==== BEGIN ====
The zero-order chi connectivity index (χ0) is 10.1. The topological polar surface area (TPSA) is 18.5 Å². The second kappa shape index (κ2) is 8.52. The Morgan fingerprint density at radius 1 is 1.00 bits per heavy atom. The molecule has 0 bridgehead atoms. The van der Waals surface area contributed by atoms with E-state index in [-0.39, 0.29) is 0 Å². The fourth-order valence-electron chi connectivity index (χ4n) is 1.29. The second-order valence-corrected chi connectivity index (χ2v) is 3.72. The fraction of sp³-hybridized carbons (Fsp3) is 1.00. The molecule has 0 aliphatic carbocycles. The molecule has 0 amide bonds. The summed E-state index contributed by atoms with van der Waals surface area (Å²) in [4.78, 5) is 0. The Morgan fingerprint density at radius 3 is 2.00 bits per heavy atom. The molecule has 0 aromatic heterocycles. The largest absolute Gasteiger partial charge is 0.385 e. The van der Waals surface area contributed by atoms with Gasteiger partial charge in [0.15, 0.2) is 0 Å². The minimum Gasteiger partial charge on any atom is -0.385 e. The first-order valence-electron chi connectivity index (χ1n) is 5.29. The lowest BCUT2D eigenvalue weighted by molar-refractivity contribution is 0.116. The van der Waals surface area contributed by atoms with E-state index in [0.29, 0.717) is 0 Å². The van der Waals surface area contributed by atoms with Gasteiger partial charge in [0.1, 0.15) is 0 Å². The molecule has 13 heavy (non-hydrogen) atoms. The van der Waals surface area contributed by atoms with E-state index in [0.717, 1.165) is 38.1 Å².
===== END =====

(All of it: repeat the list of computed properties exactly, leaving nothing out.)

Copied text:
The zero-order chi connectivity index (χ0) is 10.1. The topological polar surface area (TPSA) is 18.5 Å². The second kappa shape index (κ2) is 8.52. The Morgan fingerprint density at radius 1 is 1.00 bits per heavy atom. The molecule has 0 bridgehead atoms. The van der Waals surface area contributed by atoms with E-state index in [-0.39, 0.29) is 0 Å². The fourth-order valence-electron chi connectivity index (χ4n) is 1.29. The second-order valence-corrected chi connectivity index (χ2v) is 3.72. The fraction of sp³-hybridized carbons (Fsp3) is 1.00. The molecule has 0 aliphatic carbocycles. The molecule has 0 amide bonds. The summed E-state index contributed by atoms with van der Waals surface area (Å²) in [4.78, 5) is 0. The Morgan fingerprint density at radius 3 is 2.00 bits per heavy atom. The molecule has 0 aromatic heterocycles. The largest absolute Gasteiger partial charge is 0.385 e. The van der Waals surface area contributed by atoms with Gasteiger partial charge in [0.15, 0.2) is 0 Å². The minimum Gasteiger partial charge on any atom is -0.385 e. The first-order valence-electron chi connectivity index (χ1n) is 5.29. The lowest BCUT2D eigenvalue weighted by molar-refractivity contribution is 0.116. The van der Waals surface area contributed by atoms with E-state index in [0.29, 0.717) is 0 Å². The van der Waals surface area contributed by atoms with Gasteiger partial charge in [0.1, 0.15) is 0 Å². The molecule has 13 heavy (non-hydrogen) atoms. The van der Waals surface area contributed by atoms with E-state index in [0.717, 1.165) is 38.1 Å².